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Cantrip House Rule


As long as i get to be the frog
Some utility casters use nearly all their spell slots in the Social and Exploration pillars, relying on cantrips to contribute to Combat. This change would make such characters unworkable above 5th level. Even if those characters save the extra spell slots you're granting them for combat, it can't make up halving (or worse, at higher levels) their damage potential for the other 80-90% of combat rounds.

Such characters may not be common at your table, in which case this won't be much of a practical drawback. But ruling out an entire category of utility builds seems like an unintended side effect that is worth pointing out.

(For those unfamiliar with such builds, they play similarly in combat to ranged Champion Fighters, but trading lower offense and defense for more out-of-combat ability. I've mainly seen them used by casual players who don't want to stress over tactical spell use, by experienced players in mixed groups that don't want to hog the combat spotlight, or by anyone designing a character whose magic is thematically less combat-oriented.)

So you would be gaining a level 3, 2 and 1 slot you could use in combat, in exchange for 1d10 instead of 2d10 cantrips at least at the levels most everyone seems to be worried about. I'm not so sure that's actually a bad trade in terms of power for such a character.

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So you would be gaining a level 3, 2 and 1 slot you could use in combat, in exchange for 1d10 instead of 2d10 cantrips at least at the levels most everyone seems to be worried about. I'm not so sure that's actually a bad trade in terms of power for such a character.

There's the problem of utility casters not being able to take as many utility spells because now they have to take combat-applicable spells rather than using their combat cantrips. So yes, they have more slots, but they either take all the utility spells they want and not contribute much to combat, or become less versatile outside combat in order to contribute more in combat.

This change has a lot of implications and I would not play in a game where it was implemented.

I get that you don't want people asking why, but I think that's sort of the point here. If we knew why you were implementing this change, which a lot of posters don't seem to think will work the way you want, we could offer alternatives or tweaks. But without knowing the intent of the rule change, it's hard to frame responses in the proper context.

If all you want is for people to not use cantrips, this rule will absolutely do that. But if you're looking for more of a tonal shift or emulating the feel of another edition or something along those lines, there may be a better way to do it. Good feedback depends on context. It's not an attempt to say you're wrong or that your intent is wrong. It's an honest attempt to try to find the best way to get 5E to do what you want it to do. That's the beauty of 5E: it's fairly easy to hack to get it to do what you want it to do. But to get there, knowing the intent and the end goal is key.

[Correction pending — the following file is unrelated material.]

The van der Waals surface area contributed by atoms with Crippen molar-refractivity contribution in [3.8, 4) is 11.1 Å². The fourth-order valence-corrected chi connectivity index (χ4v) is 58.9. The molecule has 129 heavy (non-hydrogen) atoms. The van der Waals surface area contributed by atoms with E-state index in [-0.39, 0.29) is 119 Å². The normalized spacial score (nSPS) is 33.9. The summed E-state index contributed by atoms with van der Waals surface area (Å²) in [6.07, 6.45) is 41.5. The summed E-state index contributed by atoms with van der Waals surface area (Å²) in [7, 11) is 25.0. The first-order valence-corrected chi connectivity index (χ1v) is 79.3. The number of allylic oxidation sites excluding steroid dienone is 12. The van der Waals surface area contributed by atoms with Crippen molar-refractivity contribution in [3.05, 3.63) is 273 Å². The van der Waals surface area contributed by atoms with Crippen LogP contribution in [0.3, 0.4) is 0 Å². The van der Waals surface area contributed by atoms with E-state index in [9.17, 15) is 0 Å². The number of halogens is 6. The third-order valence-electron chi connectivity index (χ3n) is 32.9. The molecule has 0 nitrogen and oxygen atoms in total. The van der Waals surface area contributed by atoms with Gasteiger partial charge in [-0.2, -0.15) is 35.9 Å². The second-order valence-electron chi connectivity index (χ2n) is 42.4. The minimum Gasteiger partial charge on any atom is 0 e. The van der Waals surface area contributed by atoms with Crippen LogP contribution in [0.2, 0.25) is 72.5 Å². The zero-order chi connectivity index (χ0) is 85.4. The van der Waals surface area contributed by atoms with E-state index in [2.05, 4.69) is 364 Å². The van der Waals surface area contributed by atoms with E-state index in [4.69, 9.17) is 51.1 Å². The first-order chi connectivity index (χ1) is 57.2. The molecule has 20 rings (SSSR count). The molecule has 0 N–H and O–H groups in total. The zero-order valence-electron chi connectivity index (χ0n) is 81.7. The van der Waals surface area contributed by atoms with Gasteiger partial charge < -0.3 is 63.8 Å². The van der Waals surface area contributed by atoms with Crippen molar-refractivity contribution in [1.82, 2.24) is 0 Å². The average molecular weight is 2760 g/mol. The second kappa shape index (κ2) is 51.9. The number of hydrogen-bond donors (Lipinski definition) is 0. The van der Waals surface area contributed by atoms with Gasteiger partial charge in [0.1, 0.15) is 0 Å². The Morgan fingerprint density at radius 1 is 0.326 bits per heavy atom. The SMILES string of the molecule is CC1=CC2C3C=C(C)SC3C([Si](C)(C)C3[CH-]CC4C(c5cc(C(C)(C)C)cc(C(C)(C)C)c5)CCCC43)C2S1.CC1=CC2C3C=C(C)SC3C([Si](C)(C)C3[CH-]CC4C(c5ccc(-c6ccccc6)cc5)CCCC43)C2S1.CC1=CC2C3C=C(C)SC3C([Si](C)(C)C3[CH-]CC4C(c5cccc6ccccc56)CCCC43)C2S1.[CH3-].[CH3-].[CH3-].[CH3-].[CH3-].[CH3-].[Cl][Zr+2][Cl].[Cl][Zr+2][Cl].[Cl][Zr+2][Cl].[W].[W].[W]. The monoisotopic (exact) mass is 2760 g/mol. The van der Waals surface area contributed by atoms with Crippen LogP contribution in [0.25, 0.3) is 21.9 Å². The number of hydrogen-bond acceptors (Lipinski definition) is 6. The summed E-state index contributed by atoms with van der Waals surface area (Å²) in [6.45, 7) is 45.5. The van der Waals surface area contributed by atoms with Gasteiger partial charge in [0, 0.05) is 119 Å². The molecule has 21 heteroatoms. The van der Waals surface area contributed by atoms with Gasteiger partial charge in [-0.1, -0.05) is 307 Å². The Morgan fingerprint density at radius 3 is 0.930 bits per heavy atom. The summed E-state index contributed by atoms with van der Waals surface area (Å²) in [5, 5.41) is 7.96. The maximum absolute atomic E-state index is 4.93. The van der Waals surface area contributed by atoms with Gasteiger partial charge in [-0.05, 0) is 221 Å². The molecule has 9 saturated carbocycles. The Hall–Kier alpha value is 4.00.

2. I think that if a 2d10 cantrip is deemed viable then a 1d10 cantrip must be as well since it's at least as close to a 2d10 cantrip as the 2d10 cantrip is a sword and board fighters damage.
If you're talking about level 5, then you're comparing ~11 damage from a scaling cantrip to ~6 damage from a non-scaling cantrip and ~20 damage from a fighter with a longsword (or more, depending on fighting style and other factors). Scaling cantrips are already at half of what the fighter contributes, and you want to halve it again; while ~6 is roughly in the ballpark with ~11, and ~11 is roughly in the ballpark of ~20, that doesn't mean ~6 is in the ballpark of ~20.

There's a threshold for damage, below which your contribution doesn't matter, because it doesn't reduce the number of turns that the fighter needs to kill something. An ogre has ~59hp, and the fighter will kill it in three rounds. If you contribute ~18 damage by spending three actions to cantrip it, then it still dies on the third round, after the fighter attacks it; your turns were essentially a waste of time, because they didn't change the outcome at all. If you can spend two rounds to contribute ~22 damage, though, then it dies on the second round, and your contribution actually mattered (although most of the credit still goes to the fighter).


So what I'm getting here is that you want to remove extra attack from the spell casters. Might as well do it for all the classes then and give them all boost elsewhere in their class kit.
But I'd expect to see those other resources used up rather quickly if the game is combat heavy and leading to more resting.

Attack cantrip scaling is balanced against melee classes that get extra attacks. And that is ( supposed to be )balanced against monsters having more and more hit-points at higher levels.

If you only affect the casters, you might as well shove a crossbow into their hand and tell them to use that for the next 20 levels as it'll likely be as effective as their un-scaled cantrip, and they can take non-combat cantrips instead. I'd just make sure I'd have two or three cases of bolts with me.